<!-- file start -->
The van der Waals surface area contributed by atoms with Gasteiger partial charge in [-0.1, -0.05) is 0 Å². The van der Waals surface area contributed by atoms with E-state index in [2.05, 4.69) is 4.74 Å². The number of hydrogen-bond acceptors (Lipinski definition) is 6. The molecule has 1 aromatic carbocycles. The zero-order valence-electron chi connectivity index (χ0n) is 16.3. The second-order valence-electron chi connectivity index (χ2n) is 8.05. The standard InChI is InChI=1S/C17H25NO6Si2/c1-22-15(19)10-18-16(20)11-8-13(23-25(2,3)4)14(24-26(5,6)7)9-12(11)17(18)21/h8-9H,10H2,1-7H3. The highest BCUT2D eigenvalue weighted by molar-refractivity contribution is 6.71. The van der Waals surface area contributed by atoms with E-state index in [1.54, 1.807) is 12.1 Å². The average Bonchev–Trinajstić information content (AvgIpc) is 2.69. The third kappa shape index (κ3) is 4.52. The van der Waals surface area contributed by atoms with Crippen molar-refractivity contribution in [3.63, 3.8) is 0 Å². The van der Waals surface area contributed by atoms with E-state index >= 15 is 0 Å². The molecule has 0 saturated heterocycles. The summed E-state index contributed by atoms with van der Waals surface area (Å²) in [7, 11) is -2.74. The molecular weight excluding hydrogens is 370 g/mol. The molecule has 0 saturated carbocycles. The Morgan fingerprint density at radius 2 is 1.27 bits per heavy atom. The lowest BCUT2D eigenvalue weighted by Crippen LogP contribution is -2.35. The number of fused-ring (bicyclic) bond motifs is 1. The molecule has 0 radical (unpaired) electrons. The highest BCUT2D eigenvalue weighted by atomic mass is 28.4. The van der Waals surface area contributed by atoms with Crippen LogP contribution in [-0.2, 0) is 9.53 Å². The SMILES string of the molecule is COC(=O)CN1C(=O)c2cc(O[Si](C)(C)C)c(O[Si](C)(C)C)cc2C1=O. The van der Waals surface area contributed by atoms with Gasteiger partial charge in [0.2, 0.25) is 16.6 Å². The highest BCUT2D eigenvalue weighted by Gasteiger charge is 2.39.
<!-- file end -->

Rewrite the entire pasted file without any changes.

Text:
The van der Waals surface area contributed by atoms with Gasteiger partial charge in [-0.1, -0.05) is 0 Å². The van der Waals surface area contributed by atoms with E-state index in [2.05, 4.69) is 4.74 Å². The number of hydrogen-bond acceptors (Lipinski definition) is 6. The molecule has 1 aromatic carbocycles. The zero-order valence-electron chi connectivity index (χ0n) is 16.3. The second-order valence-electron chi connectivity index (χ2n) is 8.05. The standard InChI is InChI=1S/C17H25NO6Si2/c1-22-15(19)10-18-16(20)11-8-13(23-25(2,3)4)14(24-26(5,6)7)9-12(11)17(18)21/h8-9H,10H2,1-7H3. The highest BCUT2D eigenvalue weighted by molar-refractivity contribution is 6.71. The van der Waals surface area contributed by atoms with E-state index in [1.54, 1.807) is 12.1 Å². The average Bonchev–Trinajstić information content (AvgIpc) is 2.69. The third kappa shape index (κ3) is 4.52. The van der Waals surface area contributed by atoms with Crippen molar-refractivity contribution in [3.63, 3.8) is 0 Å². The van der Waals surface area contributed by atoms with E-state index >= 15 is 0 Å². The molecule has 0 saturated heterocycles. The summed E-state index contributed by atoms with van der Waals surface area (Å²) in [7, 11) is -2.74. The molecular weight excluding hydrogens is 370 g/mol. The molecule has 0 saturated carbocycles. The Morgan fingerprint density at radius 2 is 1.27 bits per heavy atom. The lowest BCUT2D eigenvalue weighted by Crippen LogP contribution is -2.35. The number of fused-ring (bicyclic) bond motifs is 1. The molecule has 0 radical (unpaired) electrons. The highest BCUT2D eigenvalue weighted by atomic mass is 28.4. The van der Waals surface area contributed by atoms with Crippen LogP contribution in [-0.2, 0) is 9.53 Å². The SMILES string of the molecule is COC(=O)CN1C(=O)c2cc(O[Si](C)(C)C)c(O[Si](C)(C)C)cc2C1=O. The van der Waals surface area contributed by atoms with Gasteiger partial charge in [0.2, 0.25) is 16.6 Å². The highest BCUT2D eigenvalue weighted by Gasteiger charge is 2.39.